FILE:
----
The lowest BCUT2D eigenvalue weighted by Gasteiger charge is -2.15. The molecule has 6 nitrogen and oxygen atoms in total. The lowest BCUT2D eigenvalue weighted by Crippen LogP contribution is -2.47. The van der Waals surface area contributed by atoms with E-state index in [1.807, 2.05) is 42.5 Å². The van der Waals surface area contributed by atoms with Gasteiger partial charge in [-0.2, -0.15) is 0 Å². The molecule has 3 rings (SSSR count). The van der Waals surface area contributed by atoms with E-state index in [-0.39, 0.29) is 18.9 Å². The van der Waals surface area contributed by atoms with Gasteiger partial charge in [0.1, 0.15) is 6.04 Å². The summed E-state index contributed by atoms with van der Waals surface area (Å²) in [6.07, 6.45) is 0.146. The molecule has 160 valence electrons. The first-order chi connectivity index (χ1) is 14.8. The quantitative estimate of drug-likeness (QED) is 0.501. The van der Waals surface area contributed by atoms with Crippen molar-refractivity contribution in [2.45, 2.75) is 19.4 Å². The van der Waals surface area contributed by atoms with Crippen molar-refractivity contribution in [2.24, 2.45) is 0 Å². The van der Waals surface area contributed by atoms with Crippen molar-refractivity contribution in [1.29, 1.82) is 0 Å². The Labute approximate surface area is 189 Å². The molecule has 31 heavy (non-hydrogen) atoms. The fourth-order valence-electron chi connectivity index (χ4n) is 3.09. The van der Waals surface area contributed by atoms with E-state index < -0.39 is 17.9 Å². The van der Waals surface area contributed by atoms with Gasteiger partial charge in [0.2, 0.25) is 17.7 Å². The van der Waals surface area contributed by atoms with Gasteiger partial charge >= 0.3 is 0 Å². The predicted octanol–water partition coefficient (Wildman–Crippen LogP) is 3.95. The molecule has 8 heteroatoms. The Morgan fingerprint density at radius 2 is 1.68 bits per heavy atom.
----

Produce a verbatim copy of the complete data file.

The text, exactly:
The lowest BCUT2D eigenvalue weighted by Gasteiger charge is -2.15. The molecule has 6 nitrogen and oxygen atoms in total. The lowest BCUT2D eigenvalue weighted by Crippen LogP contribution is -2.47. The van der Waals surface area contributed by atoms with E-state index in [1.807, 2.05) is 42.5 Å². The van der Waals surface area contributed by atoms with Gasteiger partial charge in [-0.2, -0.15) is 0 Å². The molecule has 3 rings (SSSR count). The van der Waals surface area contributed by atoms with E-state index in [-0.39, 0.29) is 18.9 Å². The van der Waals surface area contributed by atoms with Gasteiger partial charge in [0.1, 0.15) is 6.04 Å². The summed E-state index contributed by atoms with van der Waals surface area (Å²) in [6.07, 6.45) is 0.146. The molecule has 160 valence electrons. The first-order chi connectivity index (χ1) is 14.8. The quantitative estimate of drug-likeness (QED) is 0.501. The van der Waals surface area contributed by atoms with Crippen molar-refractivity contribution in [2.45, 2.75) is 19.4 Å². The van der Waals surface area contributed by atoms with Crippen molar-refractivity contribution in [2.24, 2.45) is 0 Å². The van der Waals surface area contributed by atoms with Crippen molar-refractivity contribution in [1.29, 1.82) is 0 Å². The Labute approximate surface area is 189 Å². The molecule has 31 heavy (non-hydrogen) atoms. The fourth-order valence-electron chi connectivity index (χ4n) is 3.09. The van der Waals surface area contributed by atoms with E-state index < -0.39 is 17.9 Å². The van der Waals surface area contributed by atoms with Gasteiger partial charge in [0.2, 0.25) is 17.7 Å². The van der Waals surface area contributed by atoms with Gasteiger partial charge >= 0.3 is 0 Å². The predicted octanol–water partition coefficient (Wildman–Crippen LogP) is 3.95. The molecule has 8 heteroatoms. The Morgan fingerprint density at radius 2 is 1.68 bits per heavy atom.